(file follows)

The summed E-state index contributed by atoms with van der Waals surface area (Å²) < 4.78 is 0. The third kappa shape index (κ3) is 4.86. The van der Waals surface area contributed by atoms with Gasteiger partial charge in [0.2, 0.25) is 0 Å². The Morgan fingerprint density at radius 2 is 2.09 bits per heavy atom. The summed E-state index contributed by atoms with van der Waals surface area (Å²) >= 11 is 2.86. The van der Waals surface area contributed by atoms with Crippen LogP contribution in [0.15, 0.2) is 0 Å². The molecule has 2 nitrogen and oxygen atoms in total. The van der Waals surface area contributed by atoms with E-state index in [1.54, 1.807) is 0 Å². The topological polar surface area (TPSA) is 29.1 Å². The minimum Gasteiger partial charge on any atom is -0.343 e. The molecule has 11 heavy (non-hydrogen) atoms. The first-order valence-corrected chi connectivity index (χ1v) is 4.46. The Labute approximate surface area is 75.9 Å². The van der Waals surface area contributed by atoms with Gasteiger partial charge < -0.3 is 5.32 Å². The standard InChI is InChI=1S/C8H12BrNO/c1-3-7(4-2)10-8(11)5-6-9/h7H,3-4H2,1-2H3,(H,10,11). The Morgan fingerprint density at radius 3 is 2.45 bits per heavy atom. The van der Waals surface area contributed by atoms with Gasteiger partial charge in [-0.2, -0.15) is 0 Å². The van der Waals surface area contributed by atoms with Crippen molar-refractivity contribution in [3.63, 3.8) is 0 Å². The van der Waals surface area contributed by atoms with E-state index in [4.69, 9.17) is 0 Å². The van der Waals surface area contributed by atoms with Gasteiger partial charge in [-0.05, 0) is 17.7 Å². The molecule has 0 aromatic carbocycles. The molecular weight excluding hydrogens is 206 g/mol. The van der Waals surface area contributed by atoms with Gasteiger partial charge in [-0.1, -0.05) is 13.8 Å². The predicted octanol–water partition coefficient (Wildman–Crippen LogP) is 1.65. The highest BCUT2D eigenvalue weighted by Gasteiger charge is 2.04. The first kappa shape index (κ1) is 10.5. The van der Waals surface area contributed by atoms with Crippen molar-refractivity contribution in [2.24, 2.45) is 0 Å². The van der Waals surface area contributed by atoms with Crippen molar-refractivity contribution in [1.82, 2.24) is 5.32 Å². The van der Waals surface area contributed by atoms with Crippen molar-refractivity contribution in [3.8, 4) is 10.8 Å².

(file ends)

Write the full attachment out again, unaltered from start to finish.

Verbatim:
The summed E-state index contributed by atoms with van der Waals surface area (Å²) < 4.78 is 0. The third kappa shape index (κ3) is 4.86. The van der Waals surface area contributed by atoms with Gasteiger partial charge in [0.2, 0.25) is 0 Å². The Morgan fingerprint density at radius 2 is 2.09 bits per heavy atom. The summed E-state index contributed by atoms with van der Waals surface area (Å²) >= 11 is 2.86. The van der Waals surface area contributed by atoms with Crippen LogP contribution in [0.15, 0.2) is 0 Å². The molecule has 2 nitrogen and oxygen atoms in total. The van der Waals surface area contributed by atoms with E-state index in [1.54, 1.807) is 0 Å². The topological polar surface area (TPSA) is 29.1 Å². The minimum Gasteiger partial charge on any atom is -0.343 e. The molecule has 11 heavy (non-hydrogen) atoms. The first-order valence-corrected chi connectivity index (χ1v) is 4.46. The Labute approximate surface area is 75.9 Å². The van der Waals surface area contributed by atoms with Gasteiger partial charge < -0.3 is 5.32 Å². The standard InChI is InChI=1S/C8H12BrNO/c1-3-7(4-2)10-8(11)5-6-9/h7H,3-4H2,1-2H3,(H,10,11). The Morgan fingerprint density at radius 3 is 2.45 bits per heavy atom. The van der Waals surface area contributed by atoms with Gasteiger partial charge in [-0.2, -0.15) is 0 Å². The van der Waals surface area contributed by atoms with Crippen molar-refractivity contribution in [3.63, 3.8) is 0 Å². The van der Waals surface area contributed by atoms with E-state index in [4.69, 9.17) is 0 Å². The van der Waals surface area contributed by atoms with Gasteiger partial charge in [-0.05, 0) is 17.7 Å². The molecule has 0 aromatic carbocycles. The molecular weight excluding hydrogens is 206 g/mol. The van der Waals surface area contributed by atoms with Gasteiger partial charge in [-0.1, -0.05) is 13.8 Å². The predicted octanol–water partition coefficient (Wildman–Crippen LogP) is 1.65. The highest BCUT2D eigenvalue weighted by Gasteiger charge is 2.04. The first kappa shape index (κ1) is 10.5. The van der Waals surface area contributed by atoms with Crippen molar-refractivity contribution in [2.24, 2.45) is 0 Å². The van der Waals surface area contributed by atoms with Crippen molar-refractivity contribution in [1.82, 2.24) is 5.32 Å². The van der Waals surface area contributed by atoms with Crippen molar-refractivity contribution in [3.8, 4) is 10.8 Å².